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Getting to the gym and putting in a high-intensity workout can be challenging. So when you set aside the time to hit the gym and work yourself to exhaustion, don’t you want to make it count?
According to a new study published in the Journal of the American College of Nutrition, what you eat before exercise can influence two vital hormones for muscle growth and recovery—testosterone and cortisol—and determine whether or not your workout pays off (1).
Researchers looked at the effects of supplementing with whey protein, soy protein, or carbohydrate in resistance-trained men. For two weeks at a time, the subjects ingested each of the fuel sources before performing a heavy bout of weight lifting. After completing each of the two-week protocols, the researchers compared the effects on testosterone and cortisol levels.
Exercise naturally can lead to higher levels of testosterone. But when compared to whey, soy protein supplementation resulted in significantly decreased levels of testosterone production for 30 minutes immediately following training. Soy protein even resulted in lower testosterone levels than when subjects supplemented with carbohydrate. This blunting of testosterone could lead to reduced gains in muscle and strength, meaning your hard work at the gym is a waste.
Additionally, whey protein supplementation resulted in significantly lower levels of cortisol for 30 minutes immediately following training. Whey’s effects probably had to do with its action on inducing a better insulin response. Although elevated cortisol levels following exercise are normal, a quicker insulin response and a decrease in circulating levels of cortisol can help lead to faster and more efficient recovery.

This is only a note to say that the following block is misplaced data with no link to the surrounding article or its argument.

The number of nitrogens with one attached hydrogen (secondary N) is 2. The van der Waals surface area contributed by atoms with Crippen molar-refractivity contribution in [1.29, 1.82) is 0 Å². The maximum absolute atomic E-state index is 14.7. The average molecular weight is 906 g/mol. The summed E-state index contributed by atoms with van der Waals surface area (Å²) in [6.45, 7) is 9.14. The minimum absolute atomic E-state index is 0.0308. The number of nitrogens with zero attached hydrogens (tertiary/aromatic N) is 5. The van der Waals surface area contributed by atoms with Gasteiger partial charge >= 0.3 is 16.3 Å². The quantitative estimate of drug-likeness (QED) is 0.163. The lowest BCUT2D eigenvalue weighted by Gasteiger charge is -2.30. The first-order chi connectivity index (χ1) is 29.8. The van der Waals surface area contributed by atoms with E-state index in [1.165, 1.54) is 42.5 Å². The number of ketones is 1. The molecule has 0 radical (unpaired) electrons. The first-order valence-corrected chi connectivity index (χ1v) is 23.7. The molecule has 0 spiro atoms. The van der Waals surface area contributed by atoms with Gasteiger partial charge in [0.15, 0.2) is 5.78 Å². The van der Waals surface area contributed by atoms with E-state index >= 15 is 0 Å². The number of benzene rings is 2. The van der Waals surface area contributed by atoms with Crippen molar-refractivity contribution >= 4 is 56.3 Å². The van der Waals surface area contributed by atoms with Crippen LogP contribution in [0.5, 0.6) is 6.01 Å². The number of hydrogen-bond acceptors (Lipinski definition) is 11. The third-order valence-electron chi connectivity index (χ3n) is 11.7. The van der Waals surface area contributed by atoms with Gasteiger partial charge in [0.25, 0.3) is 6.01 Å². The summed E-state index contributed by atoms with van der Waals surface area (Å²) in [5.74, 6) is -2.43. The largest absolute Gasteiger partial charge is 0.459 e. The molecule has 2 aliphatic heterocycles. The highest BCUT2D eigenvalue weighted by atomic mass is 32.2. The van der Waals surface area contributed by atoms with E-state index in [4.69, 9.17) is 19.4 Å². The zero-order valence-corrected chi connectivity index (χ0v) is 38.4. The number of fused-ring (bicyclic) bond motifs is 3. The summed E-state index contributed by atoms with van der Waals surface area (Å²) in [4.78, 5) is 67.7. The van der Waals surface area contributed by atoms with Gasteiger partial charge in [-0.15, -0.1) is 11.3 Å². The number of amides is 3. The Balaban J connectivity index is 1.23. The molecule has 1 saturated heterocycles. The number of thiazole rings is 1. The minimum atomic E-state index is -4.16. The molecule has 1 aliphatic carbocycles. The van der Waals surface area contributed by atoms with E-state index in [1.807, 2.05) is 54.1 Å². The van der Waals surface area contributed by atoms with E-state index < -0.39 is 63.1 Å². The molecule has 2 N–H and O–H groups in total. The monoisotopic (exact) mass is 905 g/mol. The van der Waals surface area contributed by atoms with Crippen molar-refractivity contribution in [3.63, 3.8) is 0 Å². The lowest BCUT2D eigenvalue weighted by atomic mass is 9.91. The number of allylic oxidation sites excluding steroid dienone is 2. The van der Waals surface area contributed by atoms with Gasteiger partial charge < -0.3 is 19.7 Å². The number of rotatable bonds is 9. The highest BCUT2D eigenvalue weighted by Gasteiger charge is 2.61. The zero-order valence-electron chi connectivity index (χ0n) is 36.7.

Testosterone and Cortisol for Optimal Performance
What does higher testosterone and lower cortisol following resistance training mean? More muscle building and faster recovery!
As one of the main anabolic hormones, testosterone plays a major role in both men and women in body composition. Research has shown that declining levels of testosterone are correlated with an increase in Body Mass Index (BMI) and fat mass (2). This is due to the role testosterone plays in increasing muscle mass and strength, as well as boosting bone density and strength.
Cortisol plays a wide range of roles in the body, but as a stress hormone, being highly elevated for longer periods of time could be damaging to health. In regards to exercise, cortisol naturally increases after physical activity and researchers continue to try to determine how much of a cortisol response can be considered neutral and not damaging to the body (3).
Beyond Hormones: Why Whey Wins
Whey’s superior effect over soy when combined with resistance exercise has a lot to do with amino acids. Even though both proteins are considered “complete” proteins, meaning they contain all essential amino acids, whey has a higher amount of branched chain amino acids (BCAAs). These include leucine, isoleucine, and valine, which are considered the most effective moderators of muscle growth and make whey an almost undisputed choice for attaining gains in muscle size and strength (4).
Why spend the time and dedication going to the gym and putting in the hard work if your protein source isn’t going to work just as hard for you? Don’t choose a protein that may even work against gains and recovery. Be sure to choose whey over soy.
- Kraemer WJ, Solomon-Hill G, Volk BM et al. The effects of soy and whey protein supplementation on acute hormonal reponses to resistance exercise in men. J Am Coll Nutr2013;32:66-74.
- Vermeulen A. Ageing, hormones, body composition, metabolic effects. World J Urol 2002;20:23-7.
- Gerber M, Brand S, Lindwall M et al. Concerns regarding hair cortisol as a biomarker of chronic stress in exercise and sport science. J Sports Sci Med 2012;11:571-81.
- Phillips SM. The science of muscle hypertrophy: making dietary protein count. Proc Nutr Soc2011;70:100-3.